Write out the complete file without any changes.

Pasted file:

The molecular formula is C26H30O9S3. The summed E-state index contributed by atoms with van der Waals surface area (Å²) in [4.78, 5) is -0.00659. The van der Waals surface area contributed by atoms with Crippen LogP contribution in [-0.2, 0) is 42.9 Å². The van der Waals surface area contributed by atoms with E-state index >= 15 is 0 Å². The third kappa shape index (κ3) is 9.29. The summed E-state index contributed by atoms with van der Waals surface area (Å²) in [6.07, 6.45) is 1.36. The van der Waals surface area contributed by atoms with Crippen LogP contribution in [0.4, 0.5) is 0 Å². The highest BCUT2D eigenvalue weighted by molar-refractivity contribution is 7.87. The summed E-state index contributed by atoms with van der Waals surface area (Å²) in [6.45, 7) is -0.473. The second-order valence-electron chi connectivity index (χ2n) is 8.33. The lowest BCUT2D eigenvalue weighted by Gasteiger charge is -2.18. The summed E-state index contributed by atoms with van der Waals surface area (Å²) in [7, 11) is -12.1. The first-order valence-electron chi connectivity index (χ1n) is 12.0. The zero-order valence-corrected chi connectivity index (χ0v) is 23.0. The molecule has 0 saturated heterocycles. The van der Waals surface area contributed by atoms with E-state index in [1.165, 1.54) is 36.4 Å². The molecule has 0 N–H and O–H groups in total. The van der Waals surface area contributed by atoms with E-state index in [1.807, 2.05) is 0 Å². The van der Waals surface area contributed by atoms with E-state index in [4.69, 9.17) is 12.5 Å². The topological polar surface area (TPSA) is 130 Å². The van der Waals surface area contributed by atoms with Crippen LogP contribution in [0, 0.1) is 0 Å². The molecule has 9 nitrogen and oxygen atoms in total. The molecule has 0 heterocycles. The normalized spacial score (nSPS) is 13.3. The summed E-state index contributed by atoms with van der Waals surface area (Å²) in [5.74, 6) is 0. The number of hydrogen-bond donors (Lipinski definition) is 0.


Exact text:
The molecular formula is C26H30O9S3. The summed E-state index contributed by atoms with van der Waals surface area (Å²) in [4.78, 5) is -0.00659. The van der Waals surface area contributed by atoms with Crippen LogP contribution in [-0.2, 0) is 42.9 Å². The van der Waals surface area contributed by atoms with E-state index >= 15 is 0 Å². The third kappa shape index (κ3) is 9.29. The summed E-state index contributed by atoms with van der Waals surface area (Å²) in [6.07, 6.45) is 1.36. The van der Waals surface area contributed by atoms with Crippen LogP contribution in [0.4, 0.5) is 0 Å². The highest BCUT2D eigenvalue weighted by molar-refractivity contribution is 7.87. The summed E-state index contributed by atoms with van der Waals surface area (Å²) in [6.45, 7) is -0.473. The second-order valence-electron chi connectivity index (χ2n) is 8.33. The lowest BCUT2D eigenvalue weighted by Gasteiger charge is -2.18. The summed E-state index contributed by atoms with van der Waals surface area (Å²) in [7, 11) is -12.1. The first-order valence-electron chi connectivity index (χ1n) is 12.0. The zero-order valence-corrected chi connectivity index (χ0v) is 23.0. The molecule has 0 saturated heterocycles. The van der Waals surface area contributed by atoms with E-state index in [1.165, 1.54) is 36.4 Å². The molecule has 0 N–H and O–H groups in total. The van der Waals surface area contributed by atoms with E-state index in [1.807, 2.05) is 0 Å². The van der Waals surface area contributed by atoms with E-state index in [4.69, 9.17) is 12.5 Å². The topological polar surface area (TPSA) is 130 Å². The van der Waals surface area contributed by atoms with Crippen LogP contribution in [0, 0.1) is 0 Å². The molecule has 9 nitrogen and oxygen atoms in total. The molecule has 0 heterocycles. The normalized spacial score (nSPS) is 13.3. The summed E-state index contributed by atoms with van der Waals surface area (Å²) in [5.74, 6) is 0. The number of hydrogen-bond donors (Lipinski definition) is 0.